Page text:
What are Unit Economics?

In startups you don’t have stable financial statements to make decisions with based off, nor a lot of history to compare with.  Assessing a startup based on sales growth or profitability can often be meaningless when trying to make decisions on where to spend your next dollar, cut costs or employ new people.  It’s often necessary to break down the financial statements into relevant, useful, actionable data.


Unit economics involves breaking down the financial numbers to a per unit basis rather than a simple dollar value. A unit doesn’t always have to be a customer, this can be per salesperson, company employee or even events such as trade shows or individual contracts.


An example of Unit Economics is Lifetime Value of a Customer (“LTV") and Cost to Acquire a Customer (CAC).  


LTV: Average Revenue per Customer / Customer Lifetime

CAC: Sales & Marketing Costs / New Customers


In a successful business the lifetime value of a customer will be many times the cost to acquire.  These metrics can be important to monitor in the early stages of your business to determine if your business model is correct, and that the assumptions you make will leave to eventual profitability.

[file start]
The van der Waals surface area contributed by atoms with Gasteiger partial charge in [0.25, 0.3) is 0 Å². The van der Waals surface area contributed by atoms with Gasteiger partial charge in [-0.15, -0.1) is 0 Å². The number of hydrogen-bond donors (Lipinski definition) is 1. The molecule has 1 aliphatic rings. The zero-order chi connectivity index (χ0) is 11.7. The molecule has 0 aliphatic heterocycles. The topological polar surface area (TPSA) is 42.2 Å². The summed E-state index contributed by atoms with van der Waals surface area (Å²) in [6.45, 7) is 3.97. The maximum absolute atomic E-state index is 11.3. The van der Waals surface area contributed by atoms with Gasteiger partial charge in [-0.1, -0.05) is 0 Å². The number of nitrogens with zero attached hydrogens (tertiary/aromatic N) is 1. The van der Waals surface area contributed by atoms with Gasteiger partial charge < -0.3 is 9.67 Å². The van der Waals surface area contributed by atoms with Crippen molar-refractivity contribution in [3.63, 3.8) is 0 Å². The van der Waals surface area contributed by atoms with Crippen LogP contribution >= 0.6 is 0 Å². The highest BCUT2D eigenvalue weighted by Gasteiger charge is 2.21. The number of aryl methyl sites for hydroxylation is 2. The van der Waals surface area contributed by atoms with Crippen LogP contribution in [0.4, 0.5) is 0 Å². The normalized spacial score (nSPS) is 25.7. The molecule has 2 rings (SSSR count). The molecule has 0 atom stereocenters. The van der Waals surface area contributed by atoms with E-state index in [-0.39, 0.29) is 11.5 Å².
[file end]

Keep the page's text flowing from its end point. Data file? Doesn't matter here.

Unit Economics provides a smell test for your business model.


Board members who are not working in the business day to day need reassurance on at least a quarterly basis that the business model strategy is financially viable.  Breaking down your financials into a per unit basis helps your advisors to see that although you are burning through cash, you will eventually make lots of money.


Unit economics are also helpful when building your 3-5 year forecast model.  Year on year revenue increases of 100%-200% cannot be assumed just because you will be in business next year.  Revenue and costs need to be backed up with at least one level of detail.  Using Unit Economics in your forecasting process also allows you to determine where you went right/wrong once actual financial data is available.  You can determine if your assumptions are correct or not and what impact that will have on the future direction of your startup.


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